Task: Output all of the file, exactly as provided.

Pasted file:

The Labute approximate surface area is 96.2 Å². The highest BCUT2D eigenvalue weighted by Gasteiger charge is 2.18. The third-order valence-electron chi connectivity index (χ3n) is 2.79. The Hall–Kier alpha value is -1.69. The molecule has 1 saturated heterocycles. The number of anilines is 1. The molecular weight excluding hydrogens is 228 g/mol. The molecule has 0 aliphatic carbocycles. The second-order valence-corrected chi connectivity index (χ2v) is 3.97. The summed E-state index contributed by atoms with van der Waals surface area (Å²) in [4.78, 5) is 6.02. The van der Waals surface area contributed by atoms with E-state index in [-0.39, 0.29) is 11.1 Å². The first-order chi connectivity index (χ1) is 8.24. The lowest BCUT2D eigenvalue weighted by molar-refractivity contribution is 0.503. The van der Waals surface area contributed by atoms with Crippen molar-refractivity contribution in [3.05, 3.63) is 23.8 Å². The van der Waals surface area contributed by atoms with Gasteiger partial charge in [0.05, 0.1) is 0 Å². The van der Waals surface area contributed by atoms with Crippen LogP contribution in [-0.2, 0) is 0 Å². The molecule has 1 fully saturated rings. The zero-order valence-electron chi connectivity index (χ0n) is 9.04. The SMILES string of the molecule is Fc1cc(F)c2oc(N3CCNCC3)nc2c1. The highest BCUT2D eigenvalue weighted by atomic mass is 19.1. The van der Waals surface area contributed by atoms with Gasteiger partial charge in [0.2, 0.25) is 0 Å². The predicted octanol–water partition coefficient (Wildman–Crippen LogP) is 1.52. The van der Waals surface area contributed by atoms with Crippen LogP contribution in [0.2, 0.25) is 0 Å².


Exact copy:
The Labute approximate surface area is 96.2 Å². The highest BCUT2D eigenvalue weighted by Gasteiger charge is 2.18. The third-order valence-electron chi connectivity index (χ3n) is 2.79. The Hall–Kier alpha value is -1.69. The molecule has 1 saturated heterocycles. The number of anilines is 1. The molecular weight excluding hydrogens is 228 g/mol. The molecule has 0 aliphatic carbocycles. The second-order valence-corrected chi connectivity index (χ2v) is 3.97. The summed E-state index contributed by atoms with van der Waals surface area (Å²) in [4.78, 5) is 6.02. The van der Waals surface area contributed by atoms with E-state index in [-0.39, 0.29) is 11.1 Å². The first-order chi connectivity index (χ1) is 8.24. The lowest BCUT2D eigenvalue weighted by molar-refractivity contribution is 0.503. The van der Waals surface area contributed by atoms with Crippen molar-refractivity contribution in [3.05, 3.63) is 23.8 Å². The van der Waals surface area contributed by atoms with Gasteiger partial charge in [0.05, 0.1) is 0 Å². The van der Waals surface area contributed by atoms with Crippen LogP contribution in [-0.2, 0) is 0 Å². The molecule has 1 fully saturated rings. The zero-order valence-electron chi connectivity index (χ0n) is 9.04. The SMILES string of the molecule is Fc1cc(F)c2oc(N3CCNCC3)nc2c1. The highest BCUT2D eigenvalue weighted by atomic mass is 19.1. The van der Waals surface area contributed by atoms with Gasteiger partial charge in [0.2, 0.25) is 0 Å². The predicted octanol–water partition coefficient (Wildman–Crippen LogP) is 1.52. The van der Waals surface area contributed by atoms with Crippen LogP contribution in [0.2, 0.25) is 0 Å².